Part 3…Road trip…Many new photos on a perfect day!…A Kiwi railway and visit to yesteryear…

Kiwi Rail locomotive.

As we began to wrap up our visit to Eltham, NZ, we made a few last stops, one to check out the Kiwi Railway and another to enter the historic former bank which is now an interesting shop filled with items from another era.

The cars behind the locomotive are flat cars with containers ready to load.

Tom, having spent 42 years working for the railroad, is often curious about railways in our travels. No, he’s not obsessed with railroad memorabilia by any means, although he certainly enjoys a railroad TV show, Hell on Wheels, which he’s been watching weekly here in NZ. 

A sign on the railroad property.

However, his ears perk up when we pass a moving train, a railroad depot, or train yard. How could he not show interest after spending 42 years of his life in this line of work? On each such occasion, I’m happy to investigate with him, taking photos and stopping to read signs.

As we entered the antique shop in the old Eltham Bank building, we found a “living room” set up with each item for sale.

Visiting both of these venues proves appealing to both of us when we easily revel in each other’s interests. As we entered the former bank’s antique shop, he was particularly interested in their myriad items when so many brought back memories of his childhood. 

This fox (or another animal) neck wrap brought back memories for both of us.

For me, growing up in California, I was only able to connect with a few items when my exposure growing up in California was more about modern conveniences with few antiques. As a kid, we had a washer, dryer, dishwasher, swimming pool, and color TV as soon as they become available. Plus, living in a warm climate made life a lot easier.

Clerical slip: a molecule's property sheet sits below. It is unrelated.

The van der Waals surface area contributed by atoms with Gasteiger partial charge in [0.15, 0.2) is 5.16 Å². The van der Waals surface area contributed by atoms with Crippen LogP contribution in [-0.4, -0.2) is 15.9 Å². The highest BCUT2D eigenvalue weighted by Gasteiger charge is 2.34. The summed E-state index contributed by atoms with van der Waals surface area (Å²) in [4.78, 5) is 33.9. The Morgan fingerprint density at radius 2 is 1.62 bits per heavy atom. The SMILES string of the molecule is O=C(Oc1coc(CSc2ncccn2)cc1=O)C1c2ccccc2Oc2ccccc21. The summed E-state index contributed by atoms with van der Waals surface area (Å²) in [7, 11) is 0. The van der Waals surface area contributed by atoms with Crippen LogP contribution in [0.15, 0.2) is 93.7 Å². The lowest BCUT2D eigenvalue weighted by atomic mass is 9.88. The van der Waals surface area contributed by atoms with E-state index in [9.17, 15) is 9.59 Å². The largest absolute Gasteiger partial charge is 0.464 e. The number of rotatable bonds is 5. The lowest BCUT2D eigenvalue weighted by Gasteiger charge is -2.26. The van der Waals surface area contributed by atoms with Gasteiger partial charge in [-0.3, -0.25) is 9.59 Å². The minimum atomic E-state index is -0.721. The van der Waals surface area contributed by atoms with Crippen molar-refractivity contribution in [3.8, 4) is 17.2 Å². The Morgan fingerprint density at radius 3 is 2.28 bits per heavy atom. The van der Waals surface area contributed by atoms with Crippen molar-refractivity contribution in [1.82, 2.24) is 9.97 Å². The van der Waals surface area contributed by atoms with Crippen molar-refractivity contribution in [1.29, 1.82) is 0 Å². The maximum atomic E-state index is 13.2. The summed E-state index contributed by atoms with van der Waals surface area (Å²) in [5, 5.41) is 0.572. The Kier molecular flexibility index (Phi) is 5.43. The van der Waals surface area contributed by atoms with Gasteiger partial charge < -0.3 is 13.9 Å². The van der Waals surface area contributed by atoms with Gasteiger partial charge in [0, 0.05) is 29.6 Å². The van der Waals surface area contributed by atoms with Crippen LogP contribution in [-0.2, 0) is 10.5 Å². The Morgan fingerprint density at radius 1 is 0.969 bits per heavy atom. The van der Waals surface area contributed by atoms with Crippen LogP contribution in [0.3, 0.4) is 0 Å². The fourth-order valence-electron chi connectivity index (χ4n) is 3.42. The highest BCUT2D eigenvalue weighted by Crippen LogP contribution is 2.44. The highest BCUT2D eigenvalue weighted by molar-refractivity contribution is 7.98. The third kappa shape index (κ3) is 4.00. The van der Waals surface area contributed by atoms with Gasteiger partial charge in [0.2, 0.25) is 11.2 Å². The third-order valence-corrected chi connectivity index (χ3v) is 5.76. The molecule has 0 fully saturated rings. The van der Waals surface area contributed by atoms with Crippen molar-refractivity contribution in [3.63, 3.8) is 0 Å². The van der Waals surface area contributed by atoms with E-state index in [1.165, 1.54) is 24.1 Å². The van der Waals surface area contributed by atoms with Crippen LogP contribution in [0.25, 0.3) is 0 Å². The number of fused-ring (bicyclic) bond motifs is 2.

Prices aren’t as high as in other such shops we’ve visited in our travels. 

Tom, growing up in frigid Minnesota from a large family, experienced an entirely different upbringing. As a result, his memory of many of the items in the antique shop held more significance to him.

Second-hand furs and dressy dresses are offered for sale. You can see me taking the photo in the mirror above the chest of drawers. I hadn’t noticed that until now as I prepared the caption.

Certain items did trigger some memories for each of us, such as the taxidermy fur neck wrap worn by our long since passed away elderly family members, the type with the head of the fox or other animal at one end, the tail at the other. 

Every table and surface is covered with items for sale.

We cringed at the concept of fur neck wraps, but our hearts were warmed by the memories of those family members; the smell of their perfume, the warmth of their demeanor, of a time, long since past.

Beads are hanging from this taxidermy deer.

We wonder what it will be like in the next 50 years or so when our grandchildren peruse items we wore and used in our lives, perhaps laughing over the peculiar styles and technology. 

A spiral staircase leads to a second level. The owner of the shop was on her phone the entire time we were in the store. We took photos and left without talking to her.

Many people thrive on memorabilia and antiques. Tom has always expressed a certain interest while I’ve always been more fascinated with technology. For us, it’s a good mix and we easily embrace opportunities to visit venues with detailed information and access to one another’s particular interests. 

Most likely, this is the original bank vault.

Overall, in our travels, we’ve observed a greater emphasis on the “old” than on the “new” with endless historic sites prevalent in most cultures. We’ve yet to encounter anything that remotely compares to the International Consumer Electronics Show held in Las Vegas each year or any such technology show of any type.

Back on the street, we found this antique tractor.